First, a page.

The Pakistani Taliban - Supporters of the Afghan Taliban in the tribal areas transitioned into a mainstream Taliban force of their own as a reaction to the Pakistani army’s incursion into the tribal areas, which began in 2002, to hunt down the militants. This Pakistani Taliban is organizationally distinct from the Afghan Taliban. Gunaratna says it is clear that Afghan Taliban only fights in Afghanistan, emphasizing it is the Pakistani Taliban that is operating in Pakistan against the state. Analysts say it is this arrangement with the Pakistani authorities that keeps members of the Afghan Taliban safe from arrest or transfer to U.S. or NATO forces based in Afghanistan. But Pakistani authorities have repeatedly denied any involvement with the Taliban and have often said the problem lies within Afghanistan, saying Taliban sympathizers from Afghanistan slip across the border to recruit in refugee camps in Pakistan.

Experts say most adult men in Pakistan’s tribal areas grew up carrying arms but it is only in the last few years that they have begun to organize themselves around a Taliban-style Islamic ideology pursuing an agenda much similar to that of the Afghan Taliban in Afghanistan. The people of Pakistan's North West Frontier Province (NWFP) and FATA, as well as the adjacent eastern regions of Afghanistan, are overwhelmingly Pashtun and share ethnic and linguistic links. Hassan Abbas, a research fellow at Harvard University’s Kennedy School of Government, writes (PDF) in a January 2008 paper that the Pakistani Taliban have effectively established themselves as an alternative to the traditional tribal elders. Abbas adds that the Taliban killed approximately 200 of the tribal leaders and these indigenous Taliban groups coalesced in December 2007 under the umbrella of Tehrik-i-Taliban Pakistan (TTP). He writes that a shura (consultative council) of more than 40 senior Taliban leaders established the TTP under the militant commander Baitullah Mehsud from South Waziristan.

TTP not only has representation from all of FATA’s seven agencies (please refer to this interactive map of the area) but also from several settled districts of the NWFP. According to some estimates, the Pakistani Taliban collectively have around 30,000 to 35,000 members. Among their other objectives, the TTP has announced a defensive jihad against the Pakistani army, enforcement of sharia, and a plan to unite against NATO forces in Afghanistan. Pakistani authorities accused the group’s leader, Mehsud, of assassinating former Prime Minister Benazir Bhutto in December 2007.

Analysts say it may be too early to say how successful the TTP will be in unifying the disparate militant groups across diverse tribal regions, or how loyal the tribes will be to Mehsud’s leadership.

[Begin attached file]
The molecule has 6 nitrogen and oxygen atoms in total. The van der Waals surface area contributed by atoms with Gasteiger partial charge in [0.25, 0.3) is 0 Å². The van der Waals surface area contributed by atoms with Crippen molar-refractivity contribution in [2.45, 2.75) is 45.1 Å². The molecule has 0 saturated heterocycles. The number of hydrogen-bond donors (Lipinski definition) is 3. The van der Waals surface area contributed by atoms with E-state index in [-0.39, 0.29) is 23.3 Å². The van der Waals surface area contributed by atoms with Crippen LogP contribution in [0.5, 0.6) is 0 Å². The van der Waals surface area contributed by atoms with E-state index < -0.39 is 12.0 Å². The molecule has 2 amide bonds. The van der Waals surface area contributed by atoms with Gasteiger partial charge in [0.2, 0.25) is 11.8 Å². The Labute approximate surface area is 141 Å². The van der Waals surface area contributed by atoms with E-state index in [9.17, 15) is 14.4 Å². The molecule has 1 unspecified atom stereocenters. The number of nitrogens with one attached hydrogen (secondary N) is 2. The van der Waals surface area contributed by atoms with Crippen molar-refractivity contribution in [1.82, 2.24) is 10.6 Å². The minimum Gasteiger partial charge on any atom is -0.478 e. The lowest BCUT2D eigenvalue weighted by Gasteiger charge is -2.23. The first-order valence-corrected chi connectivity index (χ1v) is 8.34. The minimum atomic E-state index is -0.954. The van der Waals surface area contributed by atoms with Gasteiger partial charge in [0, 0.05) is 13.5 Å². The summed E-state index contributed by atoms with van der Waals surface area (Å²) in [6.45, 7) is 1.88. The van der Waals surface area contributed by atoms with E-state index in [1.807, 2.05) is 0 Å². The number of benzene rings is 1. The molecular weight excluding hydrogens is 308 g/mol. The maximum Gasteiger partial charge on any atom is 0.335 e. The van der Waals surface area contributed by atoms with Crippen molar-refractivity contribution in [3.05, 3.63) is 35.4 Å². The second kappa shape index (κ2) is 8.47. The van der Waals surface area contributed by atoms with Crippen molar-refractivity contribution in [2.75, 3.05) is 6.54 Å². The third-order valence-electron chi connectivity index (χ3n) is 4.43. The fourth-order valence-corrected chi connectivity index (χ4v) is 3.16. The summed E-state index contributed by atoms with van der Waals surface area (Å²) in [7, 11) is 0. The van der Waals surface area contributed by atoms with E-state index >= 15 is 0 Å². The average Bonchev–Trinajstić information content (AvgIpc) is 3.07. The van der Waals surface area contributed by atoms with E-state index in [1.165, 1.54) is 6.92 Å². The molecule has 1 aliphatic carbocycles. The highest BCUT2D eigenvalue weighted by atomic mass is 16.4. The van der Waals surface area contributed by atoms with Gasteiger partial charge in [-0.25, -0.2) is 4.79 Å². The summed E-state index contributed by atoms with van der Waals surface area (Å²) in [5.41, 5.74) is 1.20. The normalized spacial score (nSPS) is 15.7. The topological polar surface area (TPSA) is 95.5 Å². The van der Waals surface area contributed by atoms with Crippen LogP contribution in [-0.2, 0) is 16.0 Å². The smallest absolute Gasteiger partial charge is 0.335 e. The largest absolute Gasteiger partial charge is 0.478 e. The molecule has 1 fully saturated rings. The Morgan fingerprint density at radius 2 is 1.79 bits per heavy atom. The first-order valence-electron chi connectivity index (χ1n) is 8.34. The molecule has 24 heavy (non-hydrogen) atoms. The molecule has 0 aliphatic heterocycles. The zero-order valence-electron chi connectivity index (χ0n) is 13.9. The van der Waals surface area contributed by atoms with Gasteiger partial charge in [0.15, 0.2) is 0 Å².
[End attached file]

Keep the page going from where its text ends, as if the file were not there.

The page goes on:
Changing Face of Terrorism - The new Taliban are fiercer, younger and impatient for results, say experts. Steve Coll, president of the New America Foundation, a Washington-based think tank, tells CFR.org the Afghan-oriented Taliban of the 1990s had a sort of a political cover in Pakistan. But what’s happening now, he says, is that those traditional intermediaries between the Taliban and the establishment are being displaced by “a younger generation of more violent radical leaders who are in a hurry and have no patience with compromise with the state.” Coll adds: “These are like hard-core breakaway children militias of the sort you encounter in failed states in Africa and elsewhere,” running roadblocks, moving around in bands on highways in the tribal areas, and operating under some notion of political control under this Tehrik-i-Taliban set-up. “But they are the law and that is real change.”

This new generation of terrorists is also more willing to engage in suicide attacks; there were more than fifty in 2007, compared to no more than twenty between 2001 and 2007. Gunaratna attributes this to the influence of al-Qaeda. He says bin Laden’s group is training most of the terrorist groups in FATA. “Al-Qaeda considers itself as the vanguard of the Islamic movement,” Gunaratna says, and has introduced its practice of suicide bombings to both the Afghan and the Pakistani Taliban.

“Pakistani Taliban are a younger generation of more violent radical leaders who are in a hurry and have no patience with compromise with the state.”- Steve Coll.

Pakistan’s tribal areas are also experiencing growing extremism. Like their Taliban predecessors in Afghanistan, the younger militants consider music, TV, and luxuries like massage parlors un-Islamic and wage war against them. Local Taliban leaders in the tribal agencies tell men to keep beards and women to wear the veil. In a January 2008 article in the New York Times magazine, writer Nicholas Schmidle quotes Maulana Fazlur Rehman, chief of Jamiat Ulema-e-Islam (F), a pro-Taliban religious party: “When the jihad in Afghanistan started, the maliks [tribal leaders] and the old tribal system in Afghanistan ended; a new leadership arose, based on jihad. Similar is the case here in the tribal areas.”